Teen Lit Rocks: Yes I agree with that!

Reading Date: Did you find the characters convincing? What did you think of the sister relationship?

Teen Lit Rocks: I just wanted more about her motivations.

We Heart YA: I definitely felt the family relationships were authentic. And unfortunately, the villains too. Interestingly, now that you’ve put the parallel in my head, I can see similarities between the “bad guys” in this book and the “bad guy” in LIKE NO OTHER.

Reading Date: Yeah, same idea, but to the extreme, unfortunately.

Teen Lit Rocks: Extremists are alike no matter what their faith.

We Heart YA 🙁

Reading Date: Though it was a short book, I felt the bond between Sohane and Djelila and loved their support for each other, even though they chose different ways to express themselves. I hurt so much for Sohane- can’t imagine her pain.

We Heart YA: Yes, even with the sparse style, I thought it was a very evocative book. I teared up a few times.

Reading Date: Any other notes about the book to share?

We Heart YA: Hm, not from me. Overall, another good read 🙂

Teen Lit Rocks: I think that the book, given what’s happening in the world, made me so sad about how faith taken to an extreme can get distorted into something horrible.

Reading Date: Definitely thought provoking. Books like this really widen your perspective. Made me sad too.

If you’ve read this book I’d love to know your thoughts! Join the conversation with #YADiversityBookClub.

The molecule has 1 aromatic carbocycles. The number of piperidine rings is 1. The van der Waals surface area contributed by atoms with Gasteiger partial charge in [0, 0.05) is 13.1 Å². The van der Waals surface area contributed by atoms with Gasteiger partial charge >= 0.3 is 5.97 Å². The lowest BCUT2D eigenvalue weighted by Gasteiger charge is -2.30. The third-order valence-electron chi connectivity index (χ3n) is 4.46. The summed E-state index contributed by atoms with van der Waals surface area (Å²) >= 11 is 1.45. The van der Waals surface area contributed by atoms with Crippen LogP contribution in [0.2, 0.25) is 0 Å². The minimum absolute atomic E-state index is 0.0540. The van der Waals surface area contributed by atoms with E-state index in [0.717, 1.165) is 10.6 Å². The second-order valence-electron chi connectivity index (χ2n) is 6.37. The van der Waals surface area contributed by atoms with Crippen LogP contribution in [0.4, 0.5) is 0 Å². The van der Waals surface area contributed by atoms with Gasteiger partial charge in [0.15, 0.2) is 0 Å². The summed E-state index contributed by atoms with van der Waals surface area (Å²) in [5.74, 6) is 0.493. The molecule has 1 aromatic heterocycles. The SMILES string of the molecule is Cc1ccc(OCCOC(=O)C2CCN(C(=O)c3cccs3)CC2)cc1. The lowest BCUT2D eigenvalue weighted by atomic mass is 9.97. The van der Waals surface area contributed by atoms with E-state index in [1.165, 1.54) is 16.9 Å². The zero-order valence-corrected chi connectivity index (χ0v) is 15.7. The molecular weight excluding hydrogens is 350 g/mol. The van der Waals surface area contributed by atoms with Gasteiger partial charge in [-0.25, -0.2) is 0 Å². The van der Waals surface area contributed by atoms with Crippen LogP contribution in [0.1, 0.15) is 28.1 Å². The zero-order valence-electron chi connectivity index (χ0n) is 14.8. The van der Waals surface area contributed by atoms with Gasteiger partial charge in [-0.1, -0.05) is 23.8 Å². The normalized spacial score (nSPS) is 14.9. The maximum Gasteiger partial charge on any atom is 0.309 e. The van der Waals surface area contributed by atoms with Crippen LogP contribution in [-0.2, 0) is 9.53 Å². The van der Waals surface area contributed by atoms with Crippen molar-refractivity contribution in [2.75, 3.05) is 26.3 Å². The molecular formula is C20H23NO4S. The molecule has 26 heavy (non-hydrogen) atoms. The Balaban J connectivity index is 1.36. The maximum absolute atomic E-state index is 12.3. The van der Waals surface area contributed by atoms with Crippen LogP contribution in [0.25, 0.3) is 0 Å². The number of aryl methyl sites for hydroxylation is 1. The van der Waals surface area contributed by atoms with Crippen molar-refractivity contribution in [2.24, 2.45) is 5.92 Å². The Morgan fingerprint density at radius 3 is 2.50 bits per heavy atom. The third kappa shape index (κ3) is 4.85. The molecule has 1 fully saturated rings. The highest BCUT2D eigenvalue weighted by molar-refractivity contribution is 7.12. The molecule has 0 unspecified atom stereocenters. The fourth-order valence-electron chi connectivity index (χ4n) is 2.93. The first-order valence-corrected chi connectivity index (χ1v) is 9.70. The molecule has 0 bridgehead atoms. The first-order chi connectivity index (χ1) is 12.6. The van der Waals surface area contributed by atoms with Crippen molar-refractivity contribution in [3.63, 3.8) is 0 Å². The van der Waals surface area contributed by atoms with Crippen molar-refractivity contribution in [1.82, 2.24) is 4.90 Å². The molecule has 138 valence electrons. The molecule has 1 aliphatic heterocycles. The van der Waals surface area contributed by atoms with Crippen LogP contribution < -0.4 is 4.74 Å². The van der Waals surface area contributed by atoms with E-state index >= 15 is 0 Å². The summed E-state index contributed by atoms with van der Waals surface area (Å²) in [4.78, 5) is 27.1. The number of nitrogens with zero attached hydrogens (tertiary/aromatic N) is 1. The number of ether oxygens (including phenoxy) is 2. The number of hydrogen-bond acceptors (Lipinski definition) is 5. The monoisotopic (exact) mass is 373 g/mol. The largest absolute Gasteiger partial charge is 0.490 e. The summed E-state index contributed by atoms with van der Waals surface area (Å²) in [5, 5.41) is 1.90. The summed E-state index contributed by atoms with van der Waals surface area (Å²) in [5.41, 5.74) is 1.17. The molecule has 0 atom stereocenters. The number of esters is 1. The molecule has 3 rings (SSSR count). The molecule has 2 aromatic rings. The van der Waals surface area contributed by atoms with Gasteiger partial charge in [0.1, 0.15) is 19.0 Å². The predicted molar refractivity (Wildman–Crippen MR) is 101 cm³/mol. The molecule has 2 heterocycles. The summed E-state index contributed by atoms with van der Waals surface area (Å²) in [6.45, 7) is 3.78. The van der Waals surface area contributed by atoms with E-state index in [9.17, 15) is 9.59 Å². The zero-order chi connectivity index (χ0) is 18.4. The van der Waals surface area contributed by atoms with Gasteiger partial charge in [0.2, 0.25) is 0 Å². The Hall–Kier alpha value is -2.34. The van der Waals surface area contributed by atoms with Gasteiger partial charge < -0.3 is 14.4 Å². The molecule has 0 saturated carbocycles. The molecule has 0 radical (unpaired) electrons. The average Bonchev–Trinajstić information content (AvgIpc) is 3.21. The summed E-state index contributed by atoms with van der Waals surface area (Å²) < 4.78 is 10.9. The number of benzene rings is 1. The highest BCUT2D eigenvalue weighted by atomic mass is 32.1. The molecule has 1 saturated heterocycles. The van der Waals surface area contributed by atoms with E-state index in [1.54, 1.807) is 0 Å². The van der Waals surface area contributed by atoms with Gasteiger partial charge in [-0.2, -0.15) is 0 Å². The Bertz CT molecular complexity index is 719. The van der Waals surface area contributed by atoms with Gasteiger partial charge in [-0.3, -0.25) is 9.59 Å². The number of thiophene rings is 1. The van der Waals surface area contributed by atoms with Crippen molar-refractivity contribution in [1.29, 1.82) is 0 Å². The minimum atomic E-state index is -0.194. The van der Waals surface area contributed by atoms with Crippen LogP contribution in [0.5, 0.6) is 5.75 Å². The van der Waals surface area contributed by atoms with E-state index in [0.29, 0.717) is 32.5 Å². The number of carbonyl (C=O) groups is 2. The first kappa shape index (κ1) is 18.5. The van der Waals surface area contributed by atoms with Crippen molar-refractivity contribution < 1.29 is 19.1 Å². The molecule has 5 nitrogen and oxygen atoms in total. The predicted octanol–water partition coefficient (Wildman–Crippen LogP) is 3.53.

Be sure to check out all the Book Club features:

Our September book club pick is Knockout Games by G. Neri. Read along with us!

 

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9 thoughts on “YA Diversity Book Club: I Love I Hate I Miss My Sister by Amélie Sarn

  1. Thanks Lucy, now I have that song stuck in my head:-) I love these review chats you guys do, plus I learned about a new book today!

    1. Lucy says:

      Haha sorry! I had it in my head every time I picked up the book 🙂 And yes, it’s fun to read with a group and get a new perspective on the book you read.

  2. There were a lot of issues in a Muslim neighborhood not too far from us when we lived in France. The ban on religious items came about shortly after we moved back to the US. This sounds like a book I need to read! Thanks for the review!

    bermudaonion (Kathy) recently posted: Giveaway: Madame Picasso prize pack
    1. Lucy says:

      You probably will find this book very interesting then, Kathy! I didn’t know you lived in France. I’d love to know what you think of this one since you have inside knowledge.

  3. I had not heard of this book before. How great that you have this Diversity Book Club to explore books that deal with diverse subjects.

    Laura@Library of Clean Reads recently posted: The Promise by Ann Weisgarber
    1. Lucy says:

      This book is a little under the radar but I hope it gets more attention. I think US teens will relate to it and still find it relevant.

  4. We Heart YA says:

    I love re-reading our chats! And sorry, haha, I don’t know the song.

    1. Lucy says:

      The song is from 1994 so I’m not surprised you haven’t heard of it 🙂 Probably a good thing too, since you wouldn’t be able to get it out of your head.
      You always have such intelligent things to say in our chats- I always enjoy hearing your perspective on the book.

  5. Sandie says:

    I hope this book finds an audience here. I think teachers could use it too, since it’s short but powerful.